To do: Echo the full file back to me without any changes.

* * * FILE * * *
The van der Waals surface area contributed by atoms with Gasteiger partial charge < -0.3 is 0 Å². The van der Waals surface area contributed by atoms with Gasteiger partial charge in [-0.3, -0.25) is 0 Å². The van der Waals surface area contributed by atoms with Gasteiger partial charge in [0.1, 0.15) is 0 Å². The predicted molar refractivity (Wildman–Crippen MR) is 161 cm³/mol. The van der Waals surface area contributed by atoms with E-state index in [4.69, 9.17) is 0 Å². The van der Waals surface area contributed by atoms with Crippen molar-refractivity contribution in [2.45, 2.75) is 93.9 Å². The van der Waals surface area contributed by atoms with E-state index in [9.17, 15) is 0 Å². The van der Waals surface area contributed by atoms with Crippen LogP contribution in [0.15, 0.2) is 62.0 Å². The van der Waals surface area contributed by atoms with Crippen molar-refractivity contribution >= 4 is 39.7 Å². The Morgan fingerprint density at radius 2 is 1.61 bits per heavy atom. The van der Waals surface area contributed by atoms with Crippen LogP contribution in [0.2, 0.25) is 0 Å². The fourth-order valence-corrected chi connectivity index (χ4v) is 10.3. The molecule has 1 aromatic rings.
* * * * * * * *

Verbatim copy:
The van der Waals surface area contributed by atoms with Gasteiger partial charge < -0.3 is 0 Å². The van der Waals surface area contributed by atoms with Gasteiger partial charge in [-0.3, -0.25) is 0 Å². The van der Waals surface area contributed by atoms with Gasteiger partial charge in [0.1, 0.15) is 0 Å². The predicted molar refractivity (Wildman–Crippen MR) is 161 cm³/mol. The van der Waals surface area contributed by atoms with E-state index in [4.69, 9.17) is 0 Å². The van der Waals surface area contributed by atoms with Crippen molar-refractivity contribution in [2.45, 2.75) is 93.9 Å². The van der Waals surface area contributed by atoms with E-state index in [9.17, 15) is 0 Å². The van der Waals surface area contributed by atoms with Crippen LogP contribution in [0.15, 0.2) is 62.0 Å². The van der Waals surface area contributed by atoms with Crippen molar-refractivity contribution >= 4 is 39.7 Å². The Morgan fingerprint density at radius 2 is 1.61 bits per heavy atom. The van der Waals surface area contributed by atoms with Crippen LogP contribution in [0.2, 0.25) is 0 Å². The fourth-order valence-corrected chi connectivity index (χ4v) is 10.3. The molecule has 1 aromatic rings.